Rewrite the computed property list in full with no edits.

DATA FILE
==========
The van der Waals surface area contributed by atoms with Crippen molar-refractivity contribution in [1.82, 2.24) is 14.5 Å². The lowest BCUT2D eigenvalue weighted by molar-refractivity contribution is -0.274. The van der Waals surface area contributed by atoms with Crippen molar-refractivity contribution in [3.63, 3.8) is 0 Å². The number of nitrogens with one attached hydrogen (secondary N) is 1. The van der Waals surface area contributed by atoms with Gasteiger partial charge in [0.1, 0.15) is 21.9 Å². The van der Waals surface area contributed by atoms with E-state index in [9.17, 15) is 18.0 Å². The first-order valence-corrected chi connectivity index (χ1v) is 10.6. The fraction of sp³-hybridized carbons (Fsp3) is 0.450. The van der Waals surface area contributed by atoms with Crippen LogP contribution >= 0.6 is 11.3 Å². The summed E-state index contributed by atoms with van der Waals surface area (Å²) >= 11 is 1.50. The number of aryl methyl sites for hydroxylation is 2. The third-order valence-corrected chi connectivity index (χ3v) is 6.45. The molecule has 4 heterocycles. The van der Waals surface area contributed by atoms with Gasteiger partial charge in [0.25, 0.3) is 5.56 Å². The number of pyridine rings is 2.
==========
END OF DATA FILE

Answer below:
The van der Waals surface area contributed by atoms with Crippen molar-refractivity contribution in [1.82, 2.24) is 14.5 Å². The lowest BCUT2D eigenvalue weighted by molar-refractivity contribution is -0.274. The van der Waals surface area contributed by atoms with Crippen molar-refractivity contribution in [3.63, 3.8) is 0 Å². The number of nitrogens with one attached hydrogen (secondary N) is 1. The van der Waals surface area contributed by atoms with Gasteiger partial charge in [0.1, 0.15) is 21.9 Å². The van der Waals surface area contributed by atoms with E-state index in [9.17, 15) is 18.0 Å². The first-order valence-corrected chi connectivity index (χ1v) is 10.6. The fraction of sp³-hybridized carbons (Fsp3) is 0.450. The van der Waals surface area contributed by atoms with Crippen LogP contribution >= 0.6 is 11.3 Å². The summed E-state index contributed by atoms with van der Waals surface area (Å²) >= 11 is 1.50. The number of aryl methyl sites for hydroxylation is 2. The third-order valence-corrected chi connectivity index (χ3v) is 6.45. The molecule has 4 heterocycles. The van der Waals surface area contributed by atoms with Gasteiger partial charge in [0.25, 0.3) is 5.56 Å². The number of pyridine rings is 2.